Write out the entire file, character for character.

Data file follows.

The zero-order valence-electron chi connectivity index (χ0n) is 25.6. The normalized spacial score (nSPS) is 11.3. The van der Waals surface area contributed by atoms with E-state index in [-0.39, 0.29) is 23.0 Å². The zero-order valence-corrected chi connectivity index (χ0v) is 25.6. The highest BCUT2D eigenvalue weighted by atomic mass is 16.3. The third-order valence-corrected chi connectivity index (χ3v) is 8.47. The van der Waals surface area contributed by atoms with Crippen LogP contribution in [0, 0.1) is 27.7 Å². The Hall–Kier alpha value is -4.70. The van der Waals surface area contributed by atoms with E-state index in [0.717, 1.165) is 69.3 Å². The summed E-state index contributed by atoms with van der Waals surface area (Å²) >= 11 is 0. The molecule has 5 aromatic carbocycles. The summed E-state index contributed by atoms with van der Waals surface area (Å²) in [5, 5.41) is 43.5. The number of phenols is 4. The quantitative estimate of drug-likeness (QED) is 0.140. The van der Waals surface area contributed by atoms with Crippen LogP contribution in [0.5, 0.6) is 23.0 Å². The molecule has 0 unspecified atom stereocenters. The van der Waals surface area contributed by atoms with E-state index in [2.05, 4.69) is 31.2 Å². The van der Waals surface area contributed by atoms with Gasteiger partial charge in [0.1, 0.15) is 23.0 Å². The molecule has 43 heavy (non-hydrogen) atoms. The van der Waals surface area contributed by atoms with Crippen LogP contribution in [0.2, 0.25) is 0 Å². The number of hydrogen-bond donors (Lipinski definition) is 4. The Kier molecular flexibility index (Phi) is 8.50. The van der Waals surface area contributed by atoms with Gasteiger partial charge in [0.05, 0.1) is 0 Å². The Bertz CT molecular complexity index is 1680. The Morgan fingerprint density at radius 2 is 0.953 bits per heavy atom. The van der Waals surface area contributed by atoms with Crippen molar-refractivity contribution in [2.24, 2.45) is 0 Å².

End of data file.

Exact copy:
The zero-order valence-electron chi connectivity index (χ0n) is 25.6. The normalized spacial score (nSPS) is 11.3. The van der Waals surface area contributed by atoms with E-state index in [-0.39, 0.29) is 23.0 Å². The zero-order valence-corrected chi connectivity index (χ0v) is 25.6. The highest BCUT2D eigenvalue weighted by atomic mass is 16.3. The third-order valence-corrected chi connectivity index (χ3v) is 8.47. The van der Waals surface area contributed by atoms with Crippen LogP contribution in [0, 0.1) is 27.7 Å². The Hall–Kier alpha value is -4.70. The van der Waals surface area contributed by atoms with E-state index in [0.717, 1.165) is 69.3 Å². The summed E-state index contributed by atoms with van der Waals surface area (Å²) >= 11 is 0. The molecule has 5 aromatic carbocycles. The summed E-state index contributed by atoms with van der Waals surface area (Å²) in [5, 5.41) is 43.5. The number of phenols is 4. The quantitative estimate of drug-likeness (QED) is 0.140. The van der Waals surface area contributed by atoms with Crippen LogP contribution in [0.5, 0.6) is 23.0 Å². The molecule has 0 unspecified atom stereocenters. The van der Waals surface area contributed by atoms with E-state index in [2.05, 4.69) is 31.2 Å². The van der Waals surface area contributed by atoms with Gasteiger partial charge in [0.1, 0.15) is 23.0 Å². The molecule has 43 heavy (non-hydrogen) atoms. The van der Waals surface area contributed by atoms with Crippen LogP contribution in [0.2, 0.25) is 0 Å². The number of hydrogen-bond donors (Lipinski definition) is 4. The Kier molecular flexibility index (Phi) is 8.50. The van der Waals surface area contributed by atoms with Gasteiger partial charge in [0.05, 0.1) is 0 Å². The Bertz CT molecular complexity index is 1680. The Morgan fingerprint density at radius 2 is 0.953 bits per heavy atom. The van der Waals surface area contributed by atoms with Crippen molar-refractivity contribution in [2.24, 2.45) is 0 Å².